February 7th is National Black HIV/AIDS Awareness Day. This year’s theme, “We’re in This Together” promotes working collectively to stop HIV stigma and end HIV among disproportionately affected Black communities.
In Texas, roughly 4 in 10 people living with HIV are Black and 36% of new HIV diagnoses are among Black Texans.
Factors driving the HIV epidemic among African Americans
“The socioeconomic issues associated with poverty, including the limited access to high quality healthcare, housing, and HIV prevention education directly and indirectly increase the risk of HIV infection.”
HIV particularly disproportionately affects Black Women and Black gay/bisexual/ and other men who have sex with men.
Nearly half of all women living with HIV in Texas are Black. Fortunately, new diagnoses among Black women continues to slowly decline, but more work must be done to address the unique needs of Black women living with HIV in Texas.
“HIV is just a part of who I am, I’m a mother, I’m different things. And so I put it in my hand instead of being in its.”
Almost 8 in 10 Black women living with HIV in Texas are accessing HIV treatment.
As a community dedicated to supporting people living with HIV and providing opportunities to live the fullest and healthiest lives possible, we must strive to create new opportunities for Black women to access the support and treatment needed. 84% of Black women who are accessing care consistently are achieving viral suppression.
“One of the things I’ve discovered too, or I know for myself, is stigma is as bad as the disease. This idea that it’s those people. It’s always somebody else. Well, it isn’t. It’s really your next-door neighbor, your doctor, your lawyer, your minister, you know. And, really, if there’s a campaign that’s aimed at making folks aware of that. I mean, until we stop being “those people” the stigma doesn’t go away.”
Deciding Moment: Vannetta
“There were a lot of people that said that I wouldn’t make it… but I am healthy and I’m alive and I didn’t know how long I had then, but I’m taking my medicine and life is just so much to live for and I thank God that 20 plus years I’m still here.”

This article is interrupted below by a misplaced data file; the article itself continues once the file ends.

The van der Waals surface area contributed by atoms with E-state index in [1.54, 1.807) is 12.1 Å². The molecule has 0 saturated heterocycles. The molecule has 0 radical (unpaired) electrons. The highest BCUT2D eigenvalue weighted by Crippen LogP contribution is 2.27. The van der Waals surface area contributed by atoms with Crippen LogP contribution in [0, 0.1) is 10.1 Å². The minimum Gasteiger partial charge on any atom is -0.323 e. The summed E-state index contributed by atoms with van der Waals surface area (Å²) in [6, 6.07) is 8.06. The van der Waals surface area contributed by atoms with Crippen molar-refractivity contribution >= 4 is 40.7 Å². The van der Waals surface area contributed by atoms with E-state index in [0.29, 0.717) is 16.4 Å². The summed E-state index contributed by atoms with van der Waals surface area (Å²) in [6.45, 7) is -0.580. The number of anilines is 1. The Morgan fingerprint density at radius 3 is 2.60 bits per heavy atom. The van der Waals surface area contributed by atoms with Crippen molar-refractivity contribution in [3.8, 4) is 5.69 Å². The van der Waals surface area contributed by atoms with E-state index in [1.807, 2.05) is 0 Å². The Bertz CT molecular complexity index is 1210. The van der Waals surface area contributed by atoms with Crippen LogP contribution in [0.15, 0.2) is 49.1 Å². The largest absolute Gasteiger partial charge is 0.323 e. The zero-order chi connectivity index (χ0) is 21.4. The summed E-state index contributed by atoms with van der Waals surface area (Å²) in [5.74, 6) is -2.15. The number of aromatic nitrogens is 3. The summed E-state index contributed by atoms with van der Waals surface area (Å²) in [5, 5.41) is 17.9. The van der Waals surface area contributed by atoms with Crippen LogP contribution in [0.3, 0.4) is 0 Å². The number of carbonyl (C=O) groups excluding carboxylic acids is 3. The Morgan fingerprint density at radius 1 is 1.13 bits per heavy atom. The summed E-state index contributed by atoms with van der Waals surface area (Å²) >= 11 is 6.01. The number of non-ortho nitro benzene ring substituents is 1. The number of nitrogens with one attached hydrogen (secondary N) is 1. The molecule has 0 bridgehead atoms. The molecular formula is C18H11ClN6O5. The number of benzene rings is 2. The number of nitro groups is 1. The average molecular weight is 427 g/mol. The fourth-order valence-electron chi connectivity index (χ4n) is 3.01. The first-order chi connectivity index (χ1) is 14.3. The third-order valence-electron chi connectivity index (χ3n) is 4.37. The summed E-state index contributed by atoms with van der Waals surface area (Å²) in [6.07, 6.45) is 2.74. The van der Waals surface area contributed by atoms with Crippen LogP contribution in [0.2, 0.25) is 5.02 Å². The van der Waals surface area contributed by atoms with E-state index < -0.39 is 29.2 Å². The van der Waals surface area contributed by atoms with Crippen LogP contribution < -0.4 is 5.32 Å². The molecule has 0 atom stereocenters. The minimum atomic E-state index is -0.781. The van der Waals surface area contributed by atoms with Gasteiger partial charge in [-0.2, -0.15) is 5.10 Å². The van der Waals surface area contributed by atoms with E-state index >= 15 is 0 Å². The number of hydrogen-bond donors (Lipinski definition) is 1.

Nearly 2 out of 10 people living with HIV in Texas are Black gay, bi-sexual, or other men who have sex with men (GBMSM).
“Even though I could see that it hurt her, I remember her holding me and telling me that everything was going to be okay, and that she loved me no matter what. I had my mother’s support from the very beginning… I just decided at that moment that I wasn’t going to be depressed anymore and I was going to make something of my life because I had a lot more to live for.”
Deciding Moment: Marteniz
“I feel like, you know, I’ve been very fortunate to have that type of love and support. I would love to be able to be a mentor to somebody else and help them avoid the pitfalls that I encountered when I was a teenager. My life doesn’t revolve around HIV. Marteniz Brown is so much greater than AIDS.”
22% of all new HIV diagnoses in 2018 were among Black gay, bi-sexual, and other men who have sex with men.
Deciding Moment: Andre
In Texas, there are roughly 3,500 Black GBMSM living with undiagnosed HIV.
Greater and more diverse testing options should be developed to open opportunities for Black GBMSM to know their HIV status in order to thrive, whether they are or aren’t living with HIV.
3 out of 4 Black gay, bi-sexual, and other MSM are accessing HIV treatment.
More must be done to support Black GBMSM as they seek and engage in treatment needed to live long healthy lives.
Let’s Talk About HIV Treatment: Charles
“It’s been four years, I am health, I am virally suppressed. Some people don’t know what virally suppressed means. I always let them know, it’s still in your blood system, but it’s also saying that you cannot transmit it to anyone.”
“HIV treatment works, it gives you peace of mind. But it only works if you take your medication. It’s very important to have that routine. Just basically knowing, either waking up and taking it, or before you’re going to sleep.”
“I’m doing what I need to do to actually succeed in keeping that virus suppressed.”
Roughly 8 in 10 Black GBMSM in Texas are accessing care consistently and achieving viral suppression.
Let’s Talk About HIV Treatment: Mahlon
“I thought of HIV as this thing that was going to kill me. But HIV is a manageable health condition.”
“I am a person who is all of the things that he was before, and just so happens to be living with HIV.”
To achieve our goals of ending HIV in Texas we, as a diverse and passionate community of people dedicated to providing opportunities for people to thrive must work together to end the disproportionate impact HIV has on the Black communities in Texas. To end health disparities and achieve the equitable health and prevention outcomes we seek, we must all educate ourselves and find new opportunities to engage with, support, and open access to the systems and resources that communities need to thrive.
To learn more about National Black HIV/AIDS Awareness Day and what you can do visit the links below.